Should you wish to add this tree to your landscape, be sure to supply a location with ample sunlight and well-draining soil. There’s a vast difference in size of this plant depending upon variety, so be sure to do your homework prior to planting once you’ve picked a variety. You can expect to see berries in late fall through early winter.
Nannyberry is another type of shrub that produces clusters of white blooms. These blooms will eventually give way to dark berries. It’s also a versatile option as this plant is considered perennial in planting zones two through eight.
If you don’t have a ton of sun in your growing location, nannyberry might be a good fit as it can handle partial shade or full sun. It isn’t particular about soil either, as long as it’s well-draining. This plant can grow to become as tall as twenty feet and should produce berries in late summer.
7. Southern Arrowwood
If you’d like a smaller plant for your landscape, southern arrowwood could be an ideal fit for your layout. This plant only reaches heights ranging from three to nine feet, and it’s hardy in planting zones two through eight.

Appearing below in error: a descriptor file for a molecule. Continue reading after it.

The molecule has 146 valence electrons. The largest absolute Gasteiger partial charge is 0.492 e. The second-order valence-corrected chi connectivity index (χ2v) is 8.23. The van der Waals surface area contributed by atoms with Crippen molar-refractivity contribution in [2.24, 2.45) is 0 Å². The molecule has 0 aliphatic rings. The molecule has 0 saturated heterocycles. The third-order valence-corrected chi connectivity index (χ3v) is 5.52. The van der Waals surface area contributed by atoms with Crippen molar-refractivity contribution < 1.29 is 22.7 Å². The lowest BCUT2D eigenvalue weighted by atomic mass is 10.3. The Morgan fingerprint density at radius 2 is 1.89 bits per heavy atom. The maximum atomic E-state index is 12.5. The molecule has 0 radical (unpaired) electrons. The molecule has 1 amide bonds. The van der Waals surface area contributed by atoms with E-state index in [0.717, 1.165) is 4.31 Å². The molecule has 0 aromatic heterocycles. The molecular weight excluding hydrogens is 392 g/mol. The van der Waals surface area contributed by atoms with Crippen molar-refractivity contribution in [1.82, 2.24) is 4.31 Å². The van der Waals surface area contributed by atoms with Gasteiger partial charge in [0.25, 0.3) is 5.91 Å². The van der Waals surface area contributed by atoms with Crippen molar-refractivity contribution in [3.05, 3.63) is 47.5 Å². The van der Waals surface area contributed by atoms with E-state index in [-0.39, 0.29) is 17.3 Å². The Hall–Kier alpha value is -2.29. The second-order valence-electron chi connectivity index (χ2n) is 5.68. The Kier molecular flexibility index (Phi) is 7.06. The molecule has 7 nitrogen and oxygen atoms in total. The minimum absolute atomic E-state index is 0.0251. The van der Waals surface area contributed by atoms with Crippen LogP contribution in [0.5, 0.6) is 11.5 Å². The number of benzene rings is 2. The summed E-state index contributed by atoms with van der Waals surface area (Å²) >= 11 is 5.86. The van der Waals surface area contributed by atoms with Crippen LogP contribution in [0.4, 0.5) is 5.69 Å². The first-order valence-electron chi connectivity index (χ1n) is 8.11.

Plus, it produces small white clusters of blooms which eventually turn into dark berries during the early fall months. To grow this plant, you’ll need a location which consists of full to partial sunlight and well-draining soil.
The wahoo shrub could make a gorgeous addition to your yard or garden. This plant produces vibrant red leaves and uniquely shaped red berries. If you need a burst of color, this plant can provide it with a few accommodations and should remain hardy in planting zones three through seven.
To begin, the wahoo shrub prefers partial shade. It also needs soil that’s rich in nutrients and drains adequately. This shrub can reach heights between twelve and twenty feet, and it should produce berries during the fall months.
9. Cranberry Cotoneaster
The cranberry cotoneaster is another small plant that might work in areas with less space. This plant only reaches heights around three feet and is hardy in planting zones five through seven.
Plus, it produces lush green foliage and bright red berries. You can grow cranberry cotoneaster in areas with full sunlight and well-draining soil. The plant should produce berries in the later portion of summer.
10. Northern Bayberry
Northern bayberry is considered semi-evergreen and should liven up your surroundings with its rich coloring. This plant isn’t picky about a growing location as long as it’s grown in well-draining soil and full sunlight.
Though it’s considered a shrub, northern bayberry can still grow as tall as fifteen feet. Plus, the plant will produce small fruit during the summer months. They’ll turn a light shade of gray in the fall and become a snack for nature. This plant is hardy in zones three through eight.